The Right Word

If your not on my free training webinar:...”  (Sent this morning from a webinar junkie.)  What’s wrong with this sentence?  If you say, “nothing,” then keep reading. Even if you do see the error, keep reading. 

Maybe it Christmas party hangovers, or too much sugar, or visions of Sugar Plums dancing on your brain, or not enough ho, ho, ho.  I don’t know what’s happening, but within five days I’ve received over a dozen e-mails that use the wrong word in a sentence.  It may not seem like much to you or the person who misuses the language, but to those of us who want and need to have good grammar, punctuation and syntax, it matters.

Here are my top-ten stocking-stuffers for you, not only for this holiday, but also throughout 2010 and beyond:

1.Affect/effect. Affect is usually a verb meaning: change or influence.  Effect is usually a noun meaning: result or consequence.  Think: Affect – “a” for change; Effect – “e” for result. 

 Her mood affects everyone on her team.  The effects of the research made them money. 

2. Assure/insure/ensure.  They mean “to make certain or to guarantee.”  Assure is limited to people.  Insure is only for insurance.  Ensure is to guarantee.

Their boss assured them their jobs were solid.  Each year you must insure your house, car, health and life.  The management team wants to ensure that there’s a smooth transition.

3. Farther/Further.  Farther is for actual distance. Further is for characterisation of distance; moreover; in addition.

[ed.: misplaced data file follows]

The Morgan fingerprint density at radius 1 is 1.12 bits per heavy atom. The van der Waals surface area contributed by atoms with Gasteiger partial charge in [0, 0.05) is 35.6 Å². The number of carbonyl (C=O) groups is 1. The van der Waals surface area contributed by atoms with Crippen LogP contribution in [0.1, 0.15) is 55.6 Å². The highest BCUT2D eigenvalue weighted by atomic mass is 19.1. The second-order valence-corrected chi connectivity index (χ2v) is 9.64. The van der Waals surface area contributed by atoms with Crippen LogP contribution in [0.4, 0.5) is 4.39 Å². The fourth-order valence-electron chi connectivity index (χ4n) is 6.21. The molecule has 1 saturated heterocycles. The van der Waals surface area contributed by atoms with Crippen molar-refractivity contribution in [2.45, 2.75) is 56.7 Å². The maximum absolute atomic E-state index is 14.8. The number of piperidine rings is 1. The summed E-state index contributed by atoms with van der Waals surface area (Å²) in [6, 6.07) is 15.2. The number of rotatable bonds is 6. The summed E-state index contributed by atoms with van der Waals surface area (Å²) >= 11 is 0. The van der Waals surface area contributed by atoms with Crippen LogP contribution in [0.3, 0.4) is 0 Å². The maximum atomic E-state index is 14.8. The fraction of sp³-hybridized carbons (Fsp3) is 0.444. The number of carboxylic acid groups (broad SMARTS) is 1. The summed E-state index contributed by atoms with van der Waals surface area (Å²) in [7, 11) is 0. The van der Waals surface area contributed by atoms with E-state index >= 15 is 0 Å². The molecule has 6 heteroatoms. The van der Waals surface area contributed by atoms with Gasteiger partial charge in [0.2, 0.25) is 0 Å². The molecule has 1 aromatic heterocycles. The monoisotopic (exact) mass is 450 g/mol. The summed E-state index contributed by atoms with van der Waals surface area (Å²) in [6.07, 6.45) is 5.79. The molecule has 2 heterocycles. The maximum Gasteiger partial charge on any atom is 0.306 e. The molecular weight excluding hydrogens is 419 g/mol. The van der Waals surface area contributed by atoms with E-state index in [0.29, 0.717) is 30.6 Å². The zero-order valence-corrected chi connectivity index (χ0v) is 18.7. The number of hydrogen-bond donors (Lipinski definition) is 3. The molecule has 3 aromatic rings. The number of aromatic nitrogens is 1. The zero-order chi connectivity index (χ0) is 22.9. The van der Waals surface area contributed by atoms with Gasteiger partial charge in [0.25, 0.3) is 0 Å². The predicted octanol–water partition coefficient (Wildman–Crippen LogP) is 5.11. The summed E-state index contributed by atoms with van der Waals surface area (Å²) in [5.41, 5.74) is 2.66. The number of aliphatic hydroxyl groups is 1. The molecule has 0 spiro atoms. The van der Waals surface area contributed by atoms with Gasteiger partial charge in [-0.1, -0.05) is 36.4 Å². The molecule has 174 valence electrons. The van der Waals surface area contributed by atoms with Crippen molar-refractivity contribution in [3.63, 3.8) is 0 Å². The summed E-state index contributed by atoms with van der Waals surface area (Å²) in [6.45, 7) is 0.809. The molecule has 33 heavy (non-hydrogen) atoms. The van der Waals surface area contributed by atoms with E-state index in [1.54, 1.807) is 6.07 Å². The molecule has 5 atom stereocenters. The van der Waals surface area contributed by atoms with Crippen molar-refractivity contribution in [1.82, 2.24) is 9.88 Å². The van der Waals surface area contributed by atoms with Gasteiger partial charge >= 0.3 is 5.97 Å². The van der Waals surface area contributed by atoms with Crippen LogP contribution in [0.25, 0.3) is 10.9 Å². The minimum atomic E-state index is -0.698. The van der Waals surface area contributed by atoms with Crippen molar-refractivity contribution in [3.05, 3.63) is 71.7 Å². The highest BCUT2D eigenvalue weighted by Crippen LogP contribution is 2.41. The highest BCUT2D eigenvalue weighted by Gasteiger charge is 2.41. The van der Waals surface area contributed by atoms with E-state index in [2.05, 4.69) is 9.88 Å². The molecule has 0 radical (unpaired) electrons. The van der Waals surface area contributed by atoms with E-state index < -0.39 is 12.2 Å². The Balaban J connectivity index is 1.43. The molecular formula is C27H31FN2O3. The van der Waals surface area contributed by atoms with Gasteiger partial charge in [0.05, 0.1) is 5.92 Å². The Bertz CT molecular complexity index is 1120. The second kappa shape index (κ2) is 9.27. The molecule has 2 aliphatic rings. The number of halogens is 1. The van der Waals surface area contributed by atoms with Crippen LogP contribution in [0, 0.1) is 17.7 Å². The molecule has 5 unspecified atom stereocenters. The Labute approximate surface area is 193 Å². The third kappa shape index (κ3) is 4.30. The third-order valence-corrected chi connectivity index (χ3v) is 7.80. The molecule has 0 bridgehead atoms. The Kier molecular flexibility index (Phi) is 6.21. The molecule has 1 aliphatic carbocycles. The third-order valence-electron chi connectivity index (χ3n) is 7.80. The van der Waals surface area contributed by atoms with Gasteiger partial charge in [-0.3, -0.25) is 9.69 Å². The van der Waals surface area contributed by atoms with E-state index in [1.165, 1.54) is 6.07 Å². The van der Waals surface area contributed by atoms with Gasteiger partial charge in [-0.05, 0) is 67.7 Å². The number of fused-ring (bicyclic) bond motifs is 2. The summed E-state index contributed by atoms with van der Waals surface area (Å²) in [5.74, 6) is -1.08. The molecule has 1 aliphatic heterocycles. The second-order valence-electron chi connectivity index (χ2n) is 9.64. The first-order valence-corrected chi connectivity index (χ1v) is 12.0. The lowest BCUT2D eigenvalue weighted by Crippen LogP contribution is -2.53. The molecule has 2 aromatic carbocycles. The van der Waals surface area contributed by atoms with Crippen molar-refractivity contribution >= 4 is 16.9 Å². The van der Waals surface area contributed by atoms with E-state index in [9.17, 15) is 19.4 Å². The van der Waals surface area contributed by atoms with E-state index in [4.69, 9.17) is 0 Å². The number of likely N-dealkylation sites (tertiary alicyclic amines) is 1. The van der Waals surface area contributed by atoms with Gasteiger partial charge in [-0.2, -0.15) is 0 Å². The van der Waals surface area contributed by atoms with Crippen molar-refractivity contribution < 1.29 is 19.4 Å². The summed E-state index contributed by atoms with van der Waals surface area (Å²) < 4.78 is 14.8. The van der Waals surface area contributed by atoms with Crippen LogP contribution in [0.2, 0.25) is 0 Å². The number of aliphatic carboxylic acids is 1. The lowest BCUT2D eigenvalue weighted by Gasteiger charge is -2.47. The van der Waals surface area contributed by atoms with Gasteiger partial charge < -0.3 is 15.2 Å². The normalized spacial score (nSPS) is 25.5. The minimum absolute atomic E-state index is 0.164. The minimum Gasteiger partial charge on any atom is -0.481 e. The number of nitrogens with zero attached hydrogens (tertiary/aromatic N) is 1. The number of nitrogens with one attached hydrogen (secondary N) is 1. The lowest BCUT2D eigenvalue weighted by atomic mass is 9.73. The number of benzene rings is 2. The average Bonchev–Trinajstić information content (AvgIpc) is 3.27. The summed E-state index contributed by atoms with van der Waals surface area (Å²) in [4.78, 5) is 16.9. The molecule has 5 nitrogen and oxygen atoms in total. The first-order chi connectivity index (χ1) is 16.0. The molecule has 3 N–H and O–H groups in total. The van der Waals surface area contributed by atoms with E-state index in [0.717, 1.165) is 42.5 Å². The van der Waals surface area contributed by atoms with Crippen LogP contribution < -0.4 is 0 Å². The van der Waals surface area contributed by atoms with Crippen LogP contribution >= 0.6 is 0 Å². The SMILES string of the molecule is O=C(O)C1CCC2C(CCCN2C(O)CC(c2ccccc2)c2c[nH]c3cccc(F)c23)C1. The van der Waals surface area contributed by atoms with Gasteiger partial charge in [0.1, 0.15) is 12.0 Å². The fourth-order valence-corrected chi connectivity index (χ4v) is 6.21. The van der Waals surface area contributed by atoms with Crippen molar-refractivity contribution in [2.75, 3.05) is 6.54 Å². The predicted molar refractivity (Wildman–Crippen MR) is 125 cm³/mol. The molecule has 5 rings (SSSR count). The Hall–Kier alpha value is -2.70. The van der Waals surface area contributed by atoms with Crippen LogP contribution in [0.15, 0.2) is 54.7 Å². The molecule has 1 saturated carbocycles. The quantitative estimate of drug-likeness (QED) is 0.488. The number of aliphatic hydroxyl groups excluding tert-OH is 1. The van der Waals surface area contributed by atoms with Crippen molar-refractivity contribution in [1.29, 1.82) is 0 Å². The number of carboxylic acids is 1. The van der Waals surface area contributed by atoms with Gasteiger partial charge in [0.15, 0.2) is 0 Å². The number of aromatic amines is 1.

They drove farther than they thought on the first day of their cross-country journey.  After further consideration, her parents let her move into her own apartment.

4.Fewer/less.  Fewer usually means items that can be countedLess refers to mass items that cannot be counted, like water, air, chaos.

The seminar had fewer participants in 2009 than 2008.  (You can count the participants.) There was less confusion about the Health Care Bill after it passed legislation. (You can’t quantify “confusion.”)

5. Lay/lie.  These are forms of the verb lie.   Lay means “to put” or “to place and requires an object to complete the meaning.  Lie means to “recline, rest or stay.”  (If confused, substitute the word place, placed or placing for the word in question.  If one of these works, use lay.)

Please lay (place) those presents under the tree.  I lie awake at night thinking about the economy.

6. Its/it’s.  Its is the possessive pronoun.  It’s is a contraction for it is or it has.

My car had its engine replaced. I know it’s (it is) time to take a vacation.  It’s (it has) been snowing for four days. 

7. Than/then.  Than is a conjunction used in comparisons.  Then is an adverb meaning “at that time.”  

This winter is colder than last year’s.  When it stops snowing then I’ll go to the store.

8. Toward/towards. Both are correct; toward is the  most common. 

9.  Would have.  Use have, not of.   I would have (not “would of“) taken a different job, if I’d known the company was for sale.

 10. Your/you’re.  (This mix-up is the most common mistake I see. Refer to my opening sentence example. )    Your is the third-person possessive pronoun.  You’re is a contraction for you are.

 “If your not on my free training webinar:...”   This needs to read, “If you’re not in….”  Use the contraction.  (“If you are not….”)    

I liked your training webinar.  When you’re available, I would like to go over the report.

 These are my top-ten word worries.  I hope you will look at them, study them, and then pass them along to everyone in your department, company and/or family.  Use the right word and you’ll stand above your competition; it’s a mark of excellence. 

Happy Friday.  



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